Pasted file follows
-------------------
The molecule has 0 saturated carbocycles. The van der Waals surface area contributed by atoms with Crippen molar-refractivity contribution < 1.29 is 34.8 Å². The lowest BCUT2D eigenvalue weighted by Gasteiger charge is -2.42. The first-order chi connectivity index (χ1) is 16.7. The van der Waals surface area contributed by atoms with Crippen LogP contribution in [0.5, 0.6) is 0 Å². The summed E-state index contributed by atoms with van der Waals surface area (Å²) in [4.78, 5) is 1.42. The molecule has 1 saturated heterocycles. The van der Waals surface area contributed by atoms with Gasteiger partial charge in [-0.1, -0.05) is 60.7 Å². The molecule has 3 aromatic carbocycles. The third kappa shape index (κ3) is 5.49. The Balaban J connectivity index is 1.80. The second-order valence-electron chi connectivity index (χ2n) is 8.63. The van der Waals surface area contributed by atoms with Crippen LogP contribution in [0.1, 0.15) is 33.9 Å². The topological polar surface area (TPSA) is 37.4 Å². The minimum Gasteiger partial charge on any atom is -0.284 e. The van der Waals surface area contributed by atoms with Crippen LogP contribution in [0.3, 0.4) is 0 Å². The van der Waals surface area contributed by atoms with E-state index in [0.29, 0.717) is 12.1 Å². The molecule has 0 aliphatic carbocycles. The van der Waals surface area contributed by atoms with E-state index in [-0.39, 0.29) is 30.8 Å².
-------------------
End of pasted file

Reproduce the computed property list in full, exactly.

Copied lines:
The molecule has 0 saturated carbocycles. The van der Waals surface area contributed by atoms with Crippen molar-refractivity contribution < 1.29 is 34.8 Å². The lowest BCUT2D eigenvalue weighted by Gasteiger charge is -2.42. The first-order chi connectivity index (χ1) is 16.7. The van der Waals surface area contributed by atoms with Crippen LogP contribution in [0.5, 0.6) is 0 Å². The summed E-state index contributed by atoms with van der Waals surface area (Å²) in [4.78, 5) is 1.42. The molecule has 1 saturated heterocycles. The van der Waals surface area contributed by atoms with Gasteiger partial charge in [-0.1, -0.05) is 60.7 Å². The molecule has 3 aromatic carbocycles. The third kappa shape index (κ3) is 5.49. The Balaban J connectivity index is 1.80. The second-order valence-electron chi connectivity index (χ2n) is 8.63. The van der Waals surface area contributed by atoms with Crippen LogP contribution in [0.1, 0.15) is 33.9 Å². The topological polar surface area (TPSA) is 37.4 Å². The minimum Gasteiger partial charge on any atom is -0.284 e. The van der Waals surface area contributed by atoms with Crippen LogP contribution in [0.3, 0.4) is 0 Å². The van der Waals surface area contributed by atoms with E-state index in [0.29, 0.717) is 12.1 Å². The molecule has 0 aliphatic carbocycles. The van der Waals surface area contributed by atoms with E-state index in [-0.39, 0.29) is 30.8 Å².